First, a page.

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BUS1 Didn't Land This Year, But It's Making Progress

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  • BUS1 Didn't Land This Year, But It's Making Progress

    Phoronix: BUS1 Didn't Land This Year, But It's Making Progress

    What you will not find as part of the list of new Linux 4.10 kernel features is BUS1, the successor to the un-merged KDBUS initiative and a new approach for in-kernel IPC. While it didn't land in 2016 to the mainline kernel, it's making progress...

    http://www.phoronix.com/scan.php?pag...ssing-For-2017

  • #2
    Can somebody explain the point of BUS1? Wasn't the reason for KDBUS to move DBUS to the kernel for speed/security reasons, and make it so that nobody has to re-write their programs? If BUS1 is different than DBUS, it completely defeats the entire point of the venture.

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    • #3
      Yes, but Linus will never ever accept kdbus upstream because it is bad by design (and it has to if it wants to be retro compatible), so they had to write a completely new protocol.
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      • #4
        Originally posted by darkbasic View Post
        Yes, but Linus will never ever accept kdbus upstream because it is bad by design (and it has to if it wants to be retro compatible), so they had to write a completely new protocol.
        My point then becomes: why would Linus accept THIS protocol upstream when there isn't a reason for it anymore? It's JustAnotherIPC at this point

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        • #5
          Originally posted by Daktyl198 View Post
          Can somebody explain the point of BUS1? Wasn't the reason for KDBUS to move DBUS to the kernel for speed/security reasons, and make it so that nobody has to re-write their programs? If BUS1 is different than DBUS, it completely defeats the entire point of the venture.
          kdbus had a security flaw that couldn't be fixed. A new API had to be created, and while at it, the requirement to cater to dbus was dropped and now bus1 is a general purpose API.

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          • #6
            Originally posted by Daktyl198 View Post

            My point then becomes: why would Linus accept THIS protocol upstream when there isn't a reason for it anymore? It's JustAnotherIPC at this point
            Because it's aiming to be a half-way between full-fleshed APIs like D-Bus and primitives like "seal memory" that can eventually become "The one true in-kernel IPC" which future IPC systems are built upon. (eg. I believe I remember seeing in a talk that one hope is that Binder can be rebased upon it.)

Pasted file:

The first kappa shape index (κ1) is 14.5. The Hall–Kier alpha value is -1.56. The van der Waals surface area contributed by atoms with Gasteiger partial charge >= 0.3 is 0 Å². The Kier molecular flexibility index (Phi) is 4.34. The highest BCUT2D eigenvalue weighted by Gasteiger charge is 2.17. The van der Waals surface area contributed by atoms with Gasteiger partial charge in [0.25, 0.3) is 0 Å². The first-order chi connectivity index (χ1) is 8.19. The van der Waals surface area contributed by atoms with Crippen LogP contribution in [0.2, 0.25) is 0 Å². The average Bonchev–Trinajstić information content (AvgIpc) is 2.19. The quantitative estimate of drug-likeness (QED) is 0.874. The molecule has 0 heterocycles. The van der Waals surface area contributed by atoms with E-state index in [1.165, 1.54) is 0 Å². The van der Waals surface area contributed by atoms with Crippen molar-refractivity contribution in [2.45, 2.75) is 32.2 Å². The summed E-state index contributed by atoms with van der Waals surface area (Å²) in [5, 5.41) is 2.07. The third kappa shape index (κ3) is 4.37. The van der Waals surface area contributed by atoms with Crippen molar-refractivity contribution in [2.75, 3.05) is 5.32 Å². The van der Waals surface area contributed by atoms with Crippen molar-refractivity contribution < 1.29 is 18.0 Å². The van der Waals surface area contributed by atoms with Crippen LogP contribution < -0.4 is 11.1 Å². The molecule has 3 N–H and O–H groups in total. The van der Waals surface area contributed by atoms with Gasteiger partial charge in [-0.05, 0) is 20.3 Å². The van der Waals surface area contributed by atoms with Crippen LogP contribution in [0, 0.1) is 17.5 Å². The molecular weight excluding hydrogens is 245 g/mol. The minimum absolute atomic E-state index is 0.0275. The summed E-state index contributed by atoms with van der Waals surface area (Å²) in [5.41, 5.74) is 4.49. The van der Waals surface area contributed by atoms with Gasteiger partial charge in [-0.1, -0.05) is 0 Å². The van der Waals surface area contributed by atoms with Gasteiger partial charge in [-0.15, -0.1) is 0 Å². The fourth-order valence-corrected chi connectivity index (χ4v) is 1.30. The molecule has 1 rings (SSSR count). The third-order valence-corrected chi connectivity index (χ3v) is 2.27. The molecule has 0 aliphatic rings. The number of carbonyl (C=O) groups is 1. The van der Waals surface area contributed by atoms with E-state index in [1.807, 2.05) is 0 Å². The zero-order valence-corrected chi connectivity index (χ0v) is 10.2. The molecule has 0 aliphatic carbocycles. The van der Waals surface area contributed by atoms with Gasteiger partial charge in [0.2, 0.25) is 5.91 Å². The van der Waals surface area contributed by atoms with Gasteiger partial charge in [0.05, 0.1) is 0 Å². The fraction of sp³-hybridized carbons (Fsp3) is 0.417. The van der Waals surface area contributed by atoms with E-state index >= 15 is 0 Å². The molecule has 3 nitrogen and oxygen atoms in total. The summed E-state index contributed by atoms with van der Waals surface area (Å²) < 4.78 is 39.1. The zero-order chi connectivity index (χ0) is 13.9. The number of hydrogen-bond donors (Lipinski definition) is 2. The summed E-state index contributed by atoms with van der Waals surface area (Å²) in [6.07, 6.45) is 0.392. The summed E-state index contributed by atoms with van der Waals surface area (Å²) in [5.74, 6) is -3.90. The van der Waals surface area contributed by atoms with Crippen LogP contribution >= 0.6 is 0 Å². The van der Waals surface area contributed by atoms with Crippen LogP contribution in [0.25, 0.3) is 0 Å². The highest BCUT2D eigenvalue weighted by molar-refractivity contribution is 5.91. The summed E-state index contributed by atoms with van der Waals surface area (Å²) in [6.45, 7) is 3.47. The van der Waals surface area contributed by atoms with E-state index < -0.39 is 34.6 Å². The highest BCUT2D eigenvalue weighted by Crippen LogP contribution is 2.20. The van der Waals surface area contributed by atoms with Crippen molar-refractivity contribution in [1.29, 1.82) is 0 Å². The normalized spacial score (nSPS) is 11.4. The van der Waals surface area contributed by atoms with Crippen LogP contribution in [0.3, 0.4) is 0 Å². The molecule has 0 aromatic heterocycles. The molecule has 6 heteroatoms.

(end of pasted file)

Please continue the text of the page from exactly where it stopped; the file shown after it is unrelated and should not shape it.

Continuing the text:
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            • #7
              Originally posted by ssokolow View Post

              Because it's aiming to be a half-way between full-fleshed APIs like D-Bus and primitives like "seal memory" that can eventually become "The one true in-kernel IPC" which future IPC systems are built upon. (eg. I believe I remember seeing in a talk that one hope is that Binder can be rebased upon it.)
              This would make sense. AFAICT the philosophy of Linux (as opposed to some other kernels, notably NT and also FreeBSD) has always been to expose very low level APIs and let features that are actually usable be implemented in userland on top of them. The question is then, why do we need BUS1? Why can't D-Bus be rewritten to use memory seals instead?

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              • #8
                what's the purpose of kdbus dbus bus1!?
                Last edited by Azrael5; 27 December 2016, 05:44 AM. Reason: corrections

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                • #9
                  Originally posted by Azrael5 View Post
                  what's the purpose of kdbus dbus bus1!?
                  Isn't it obvious ?
                  bus2.

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                  • #10
                    Originally posted by Brane215 View Post

                    Isn't it obvious ?
                    bus2.
                    ok I understand so we'll wait for bus3

                    I feel this API concern with free cache memory operation. Right?
                    Last edited by Azrael5; 27 December 2016, 06:10 AM. Reason: integration

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